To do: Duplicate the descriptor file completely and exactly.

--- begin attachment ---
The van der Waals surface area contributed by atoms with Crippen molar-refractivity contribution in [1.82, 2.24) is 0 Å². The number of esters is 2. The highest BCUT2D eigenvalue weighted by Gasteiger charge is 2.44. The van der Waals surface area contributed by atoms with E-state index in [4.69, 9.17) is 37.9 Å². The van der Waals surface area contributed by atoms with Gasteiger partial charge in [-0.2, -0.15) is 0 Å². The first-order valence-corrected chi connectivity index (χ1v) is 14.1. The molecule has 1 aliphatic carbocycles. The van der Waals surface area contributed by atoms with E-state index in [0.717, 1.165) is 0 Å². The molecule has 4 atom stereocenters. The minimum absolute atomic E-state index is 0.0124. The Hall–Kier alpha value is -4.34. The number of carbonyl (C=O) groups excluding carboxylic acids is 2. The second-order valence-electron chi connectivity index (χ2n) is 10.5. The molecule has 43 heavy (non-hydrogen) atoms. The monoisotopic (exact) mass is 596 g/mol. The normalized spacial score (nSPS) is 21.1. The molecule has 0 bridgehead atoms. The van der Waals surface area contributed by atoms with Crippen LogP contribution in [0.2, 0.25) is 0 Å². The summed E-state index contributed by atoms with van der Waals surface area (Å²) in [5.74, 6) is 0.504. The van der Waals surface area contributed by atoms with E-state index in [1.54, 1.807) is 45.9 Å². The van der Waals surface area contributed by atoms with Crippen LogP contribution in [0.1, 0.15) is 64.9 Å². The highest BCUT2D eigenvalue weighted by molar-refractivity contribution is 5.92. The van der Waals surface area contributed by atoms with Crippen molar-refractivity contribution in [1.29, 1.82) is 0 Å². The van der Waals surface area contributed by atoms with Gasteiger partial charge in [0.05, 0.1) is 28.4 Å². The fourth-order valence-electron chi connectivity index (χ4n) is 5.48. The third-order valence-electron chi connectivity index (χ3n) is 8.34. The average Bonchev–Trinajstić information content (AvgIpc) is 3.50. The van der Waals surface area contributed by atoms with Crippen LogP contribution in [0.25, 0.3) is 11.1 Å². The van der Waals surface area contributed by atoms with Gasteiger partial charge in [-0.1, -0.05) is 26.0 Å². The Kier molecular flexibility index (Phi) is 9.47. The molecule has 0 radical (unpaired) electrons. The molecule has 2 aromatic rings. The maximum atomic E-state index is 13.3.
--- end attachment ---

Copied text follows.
The van der Waals surface area contributed by atoms with Crippen molar-refractivity contribution in [1.82, 2.24) is 0 Å². The number of esters is 2. The highest BCUT2D eigenvalue weighted by Gasteiger charge is 2.44. The van der Waals surface area contributed by atoms with E-state index in [4.69, 9.17) is 37.9 Å². The van der Waals surface area contributed by atoms with Gasteiger partial charge in [-0.2, -0.15) is 0 Å². The first-order valence-corrected chi connectivity index (χ1v) is 14.1. The molecule has 1 aliphatic carbocycles. The van der Waals surface area contributed by atoms with E-state index in [0.717, 1.165) is 0 Å². The molecule has 4 atom stereocenters. The minimum absolute atomic E-state index is 0.0124. The Hall–Kier alpha value is -4.34. The number of carbonyl (C=O) groups excluding carboxylic acids is 2. The second-order valence-electron chi connectivity index (χ2n) is 10.5. The molecule has 43 heavy (non-hydrogen) atoms. The monoisotopic (exact) mass is 596 g/mol. The normalized spacial score (nSPS) is 21.1. The molecule has 0 bridgehead atoms. The van der Waals surface area contributed by atoms with Crippen LogP contribution in [0.2, 0.25) is 0 Å². The summed E-state index contributed by atoms with van der Waals surface area (Å²) in [5.74, 6) is 0.504. The van der Waals surface area contributed by atoms with E-state index in [1.54, 1.807) is 45.9 Å². The van der Waals surface area contributed by atoms with Crippen LogP contribution in [0.1, 0.15) is 64.9 Å². The highest BCUT2D eigenvalue weighted by molar-refractivity contribution is 5.92. The van der Waals surface area contributed by atoms with Crippen molar-refractivity contribution in [1.29, 1.82) is 0 Å². The van der Waals surface area contributed by atoms with Gasteiger partial charge in [0.05, 0.1) is 28.4 Å². The fourth-order valence-electron chi connectivity index (χ4n) is 5.48. The third-order valence-electron chi connectivity index (χ3n) is 8.34. The average Bonchev–Trinajstić information content (AvgIpc) is 3.50. The van der Waals surface area contributed by atoms with Crippen LogP contribution in [0.25, 0.3) is 11.1 Å². The van der Waals surface area contributed by atoms with Gasteiger partial charge in [-0.1, -0.05) is 26.0 Å². The Kier molecular flexibility index (Phi) is 9.47. The molecule has 0 radical (unpaired) electrons. The molecule has 2 aromatic rings. The maximum atomic E-state index is 13.3.